The region was home to the Thao tribe (which still lives in certain parts of the territory), one of the nine Taiwanese tribes that occupied the area. Around 300 years ago, before Chinese immigrants arrived in Taiwan, the indigenous people of the island were distributed throughout its territory. While they may now be completely Sinicised (made Chinese in character), early scholars classified the tribes in their natural element. Today’s indigenous people are classified into 14 main groups, one being the Thao.
According to a survey in 2011, only around 700 individuals of the Thao tribe remain today. They live in communities around Sun Moon Lake in central Taiwan, more so in the regions of Toushe and Pu-chi. In the 1800s, the Thao laid claim over the Sun Moon Lake area, and set up a functioning life until Chinese settlers started to arrive in the 19th century and later under the Japanese rule in 1934. Today, the people depend on agriculture (also having learnt the cultivation of rice in paddy fields from the Chinese), fishing, and hunting. Staple crops include rice, sweet potatoes, millet, peanuts, and maize.
Japanese Crown Prince Hirohito once called the original Lalu property (top) his official residence; Sun Moon Lake Ropeway (bottom left) connects Formosa Village to the base of the lake; A replica of a Thao chicken coop (bottom right) demonstrates the tribe’s craftsmanship. Photo courtesy: Taiwan Tourism Bureau (hotel), Photos by: Top Photo GroupRF/Dinodia Photo Library (ropeway), Sejal Mehta (coop)
The village is a significant walk (put aside a couple of hours) with homes constructed in the traditional style and rituals portrayed by life-size figures in traditional outfits. The placards around the village offer information about the patrilineal society and clan customs, complete with a headman’s house. Small stories about customs and rites of passage play out in these installations, such as, a skull collection of enemies and learning the art of war. The importance of hunting reveals itself in the skulls and bones displayed on the walls of the huts.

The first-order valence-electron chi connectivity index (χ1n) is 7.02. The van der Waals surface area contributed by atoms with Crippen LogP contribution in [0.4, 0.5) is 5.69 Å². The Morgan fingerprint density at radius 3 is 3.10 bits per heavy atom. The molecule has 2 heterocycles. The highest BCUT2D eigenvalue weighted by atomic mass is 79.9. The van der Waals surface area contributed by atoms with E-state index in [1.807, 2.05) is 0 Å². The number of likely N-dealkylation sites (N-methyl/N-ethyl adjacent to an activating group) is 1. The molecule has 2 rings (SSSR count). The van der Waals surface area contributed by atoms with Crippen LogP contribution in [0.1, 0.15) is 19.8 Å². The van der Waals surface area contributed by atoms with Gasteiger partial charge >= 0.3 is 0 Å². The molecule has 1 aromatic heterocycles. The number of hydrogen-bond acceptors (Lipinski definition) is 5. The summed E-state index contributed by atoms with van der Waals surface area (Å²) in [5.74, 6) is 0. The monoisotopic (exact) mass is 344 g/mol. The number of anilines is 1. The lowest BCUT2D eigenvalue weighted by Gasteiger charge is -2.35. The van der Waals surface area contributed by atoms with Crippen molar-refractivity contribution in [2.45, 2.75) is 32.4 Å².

Legends also play an important role in this society. Lalu Island was apparently revealed to the Thao tribe by a white deer, who led them to a place that was both beautiful and abundant in natural resources (watch out for the statue of the deer if you happen to take a boat ride around the island). If you walk around the sleek Xiangshan Visitor Centre and the streets next to the piers, owl motifs can be seen everywhere—wooden carvings in Formosa and souvenir shops selling them on nearly everything. The Thao’s folklore carries a rather sad story. A girl from the tribe became pregnant before she was married. She was ostracised and in the face of no forgiveness, she ran away on a stormy night only to be found dead under a tree after a few days. An owl was perched on the tree, and it is said that since then, an owl would fly over homes of pregnant women, as a reminder to treat them better.
The Sun Moon Lake legends make for good storytelling, and frequently one’s pace turns into an idyllic stroll, before packing up and returning to the dazzling tempo of Taiwan’s bigger cities.
Flights from Indian hubs to Taipei typically involve a layover in Bangkok or Hong Kong. Take the HSR (High-Speed Rail) from Taipei Main Station to Taichung HSR Station, which typically takes an hour. From Taichung HSR Station buses depart to Sun Moon Lake every 15 minutes (80 km/1.5 hr).
If you’re in the mood to lap up luxury, nestled next to the shoreline stands the magnificent Lalu Hotel, the once-summer home of Chiang Kai-shek (www.thelalu.com.tw; doubles from USD15,200/Rs10,52,000).
is a writer and editor. She is consultant editor at Marine Life of Mumbai, and writes about science, wildlife, travel, fiction and is a published author of children's books. Her past work includes Lonely Planet Magazine India, National Geographic Traveller India, Nature inFocus.